The Silent World
The Silent World
The Big Blue
The Big Blue
3.4 Scallop
3.4 Scallop
The Birth of Venus, Botticelli, 1484-1485
The Birth of Venus, Botticelli, 1484-1485
The silence of the deep is very noisy – that has been confirmed by the first underwater listening.

Who remembers the film by Jacques-Yves Cousteau and Louis Malle that won the 1956 Palme d'Or at the Cannes Festival?

It is no doubt thanks to this film, and the fact that we have spent more than twenty years making re-recordings of films by Les Requins Associés (a whole set!) and then by the Cousteau Society, that we have become, among other things, specialists in underwater sound recording.

For Luc Besson's The Big Blue we supplied miniature hydrophones for stereophonic sound recording.

These mics were specially designed in the 1970s to detect Soviet November-class nuclear submarines, which used to like frequenting the Brittany coastline near Île Longue (Enez Hir in Breton).

The quality of these submarines was awful, as they made as much noise as a Gay Pride festival and were very unreliable. It was not for nothing that they were nicknamed widow-makers!

Sound travels four times faster in water than in air, at 1,500m per second compared to 340m per second. Hence the importance of keeping hydrophones at a distance of at least 70cm.

Pierre Befve won the César Award for Best Sound in 1989 for his work on this film, which became a cult classic thanks also to the character of Jacques Mayol, who was played by Jean-Marc Barr.

In addition, a few years ago we helped to record the clicking sound made by the sperm whale at 230dB underwater (a world record) at a frequency range between 0.1Hz to 30khz.

The ability to detect sound precisely amid this aquatic cacophony depends heavily on the level of ambient noise in the water. So, since the intensity of sound dwindles with distance, it will only be perceptible within a certain radius of the source.

Last September, a team of scientists of the Bigouden Institute of Pectinidae (B.I.P) asked us to make a prototype that would allow them to study the movement of scallops while being able to record sound.

The Scallop Way © B.I.P - Arte & Nature, 2020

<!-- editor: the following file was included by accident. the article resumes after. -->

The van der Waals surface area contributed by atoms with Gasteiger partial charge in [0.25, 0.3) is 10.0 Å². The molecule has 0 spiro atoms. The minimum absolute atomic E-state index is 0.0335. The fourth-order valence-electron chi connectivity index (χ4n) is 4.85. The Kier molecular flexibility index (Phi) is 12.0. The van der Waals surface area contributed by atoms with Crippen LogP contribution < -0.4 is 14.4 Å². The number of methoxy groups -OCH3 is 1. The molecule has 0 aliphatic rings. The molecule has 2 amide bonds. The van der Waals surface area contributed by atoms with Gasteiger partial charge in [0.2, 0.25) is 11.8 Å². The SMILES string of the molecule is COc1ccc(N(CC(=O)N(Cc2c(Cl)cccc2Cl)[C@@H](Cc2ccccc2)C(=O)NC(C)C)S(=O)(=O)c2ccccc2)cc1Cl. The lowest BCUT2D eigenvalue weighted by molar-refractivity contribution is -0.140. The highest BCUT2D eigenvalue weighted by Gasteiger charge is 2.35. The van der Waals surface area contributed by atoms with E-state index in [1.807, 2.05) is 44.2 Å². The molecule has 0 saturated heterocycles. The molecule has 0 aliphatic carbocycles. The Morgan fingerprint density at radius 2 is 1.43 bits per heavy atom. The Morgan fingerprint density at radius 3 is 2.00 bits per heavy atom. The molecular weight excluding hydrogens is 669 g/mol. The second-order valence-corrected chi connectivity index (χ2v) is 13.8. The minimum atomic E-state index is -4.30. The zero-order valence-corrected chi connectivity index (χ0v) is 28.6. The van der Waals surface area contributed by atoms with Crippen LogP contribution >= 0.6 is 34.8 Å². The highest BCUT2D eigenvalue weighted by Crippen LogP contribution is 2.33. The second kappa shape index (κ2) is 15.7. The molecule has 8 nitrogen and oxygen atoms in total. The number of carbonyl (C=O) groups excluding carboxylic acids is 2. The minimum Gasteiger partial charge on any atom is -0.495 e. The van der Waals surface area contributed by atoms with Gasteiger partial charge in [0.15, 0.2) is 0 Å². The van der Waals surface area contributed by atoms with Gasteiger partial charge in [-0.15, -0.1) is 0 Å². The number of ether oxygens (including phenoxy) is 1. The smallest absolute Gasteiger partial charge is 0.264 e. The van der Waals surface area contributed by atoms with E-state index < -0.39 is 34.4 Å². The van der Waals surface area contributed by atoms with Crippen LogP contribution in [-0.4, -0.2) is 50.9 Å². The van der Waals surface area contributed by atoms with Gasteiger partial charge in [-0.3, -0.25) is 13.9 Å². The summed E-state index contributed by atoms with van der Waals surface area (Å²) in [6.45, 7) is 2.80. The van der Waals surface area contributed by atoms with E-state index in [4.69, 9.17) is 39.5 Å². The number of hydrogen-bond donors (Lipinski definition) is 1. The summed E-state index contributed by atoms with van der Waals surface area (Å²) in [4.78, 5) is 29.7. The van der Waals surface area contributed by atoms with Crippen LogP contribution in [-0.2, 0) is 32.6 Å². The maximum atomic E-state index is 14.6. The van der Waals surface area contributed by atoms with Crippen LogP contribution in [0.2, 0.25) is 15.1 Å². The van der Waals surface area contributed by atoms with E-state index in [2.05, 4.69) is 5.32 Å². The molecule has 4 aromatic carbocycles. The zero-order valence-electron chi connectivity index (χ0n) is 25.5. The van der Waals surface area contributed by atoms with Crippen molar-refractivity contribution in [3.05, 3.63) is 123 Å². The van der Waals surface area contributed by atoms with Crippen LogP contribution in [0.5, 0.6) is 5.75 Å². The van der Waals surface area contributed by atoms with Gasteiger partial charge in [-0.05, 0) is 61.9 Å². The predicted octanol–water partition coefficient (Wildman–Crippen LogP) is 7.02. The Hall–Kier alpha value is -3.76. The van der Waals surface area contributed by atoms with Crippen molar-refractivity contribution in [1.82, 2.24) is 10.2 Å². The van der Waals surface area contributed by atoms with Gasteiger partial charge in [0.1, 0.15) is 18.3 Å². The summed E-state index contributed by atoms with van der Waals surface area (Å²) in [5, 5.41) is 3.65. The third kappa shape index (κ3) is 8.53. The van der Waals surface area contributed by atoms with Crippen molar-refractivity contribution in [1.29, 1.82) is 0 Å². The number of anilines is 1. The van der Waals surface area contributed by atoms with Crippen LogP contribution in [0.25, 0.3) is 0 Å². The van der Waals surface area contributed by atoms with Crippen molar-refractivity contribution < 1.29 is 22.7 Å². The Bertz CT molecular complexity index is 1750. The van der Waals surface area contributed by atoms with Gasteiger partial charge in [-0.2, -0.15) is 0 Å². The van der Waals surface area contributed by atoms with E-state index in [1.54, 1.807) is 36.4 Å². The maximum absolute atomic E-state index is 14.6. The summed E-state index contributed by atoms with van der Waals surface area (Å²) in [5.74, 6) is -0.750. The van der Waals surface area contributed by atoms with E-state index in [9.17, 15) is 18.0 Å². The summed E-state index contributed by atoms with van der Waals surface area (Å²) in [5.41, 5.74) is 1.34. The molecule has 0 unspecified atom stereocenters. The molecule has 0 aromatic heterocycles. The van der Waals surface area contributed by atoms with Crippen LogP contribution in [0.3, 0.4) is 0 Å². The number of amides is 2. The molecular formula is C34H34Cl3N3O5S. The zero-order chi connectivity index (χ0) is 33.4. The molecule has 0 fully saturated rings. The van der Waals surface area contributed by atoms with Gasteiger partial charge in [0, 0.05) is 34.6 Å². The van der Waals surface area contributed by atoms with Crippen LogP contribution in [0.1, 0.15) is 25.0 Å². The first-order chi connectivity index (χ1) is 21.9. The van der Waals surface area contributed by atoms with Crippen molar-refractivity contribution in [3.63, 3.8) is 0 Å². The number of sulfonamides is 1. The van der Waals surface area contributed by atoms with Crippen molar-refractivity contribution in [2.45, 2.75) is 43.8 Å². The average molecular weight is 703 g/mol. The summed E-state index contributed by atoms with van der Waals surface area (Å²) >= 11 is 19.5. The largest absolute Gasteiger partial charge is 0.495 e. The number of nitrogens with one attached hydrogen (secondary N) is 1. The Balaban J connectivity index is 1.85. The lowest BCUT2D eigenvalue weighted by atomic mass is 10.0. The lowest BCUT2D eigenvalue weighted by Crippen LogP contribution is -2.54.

Sound design: Vincent Montrobert

To achieve this, we laid minuscule accelerometers, weighing less than a gram, on the scallops’ valves. These allowed the creatures to swim, bury themselves in sediment and go about their normal business. The accelerometers could record all of the scallop’s movements for weeks at a rate of 100 times per second.

We know that swimming is exhausting for this mollusk. It usually has to limit its movements because its huge muscle uses up a lot of energy if it moves too much, causing it to lose weight.

In order to listen to scallops without taxing our ears, we used MEMS, which stands for Micro-Electro-Mechanical-Systems.

These MEMS are generally mechanical devices with electronic elements.

Philippe Chenevez (Cinela), who had just come back from Santiago de Compostela and is a leading specialist in sound recording with MEMS, especially for CNAM, helped us to attach them to waterproof mini-recorders.

We were able to record the sounds emitted by scallops when they breathed and ventilated. Their breathing is intense, like the exhaling of the humpback whale.

Each movement of air within the scallop is accompanied by a long noise. These creatures are discreet but they talk and, like doctors with stethoscopes, we can pick up any abnormal sounds they make when they are not well and are moving in an unusual way.

So underwater life is deeply reliant on a certain tranquility.

The sounds of the submarine world are beautiful because sometimes they mean nothing. They are random and pointless.

* Thanks to Vincent Montrobert, sound designer, for the exclusivity of these few scallop sounds of the documentary The Scallop Way produced by Arte & Nature.

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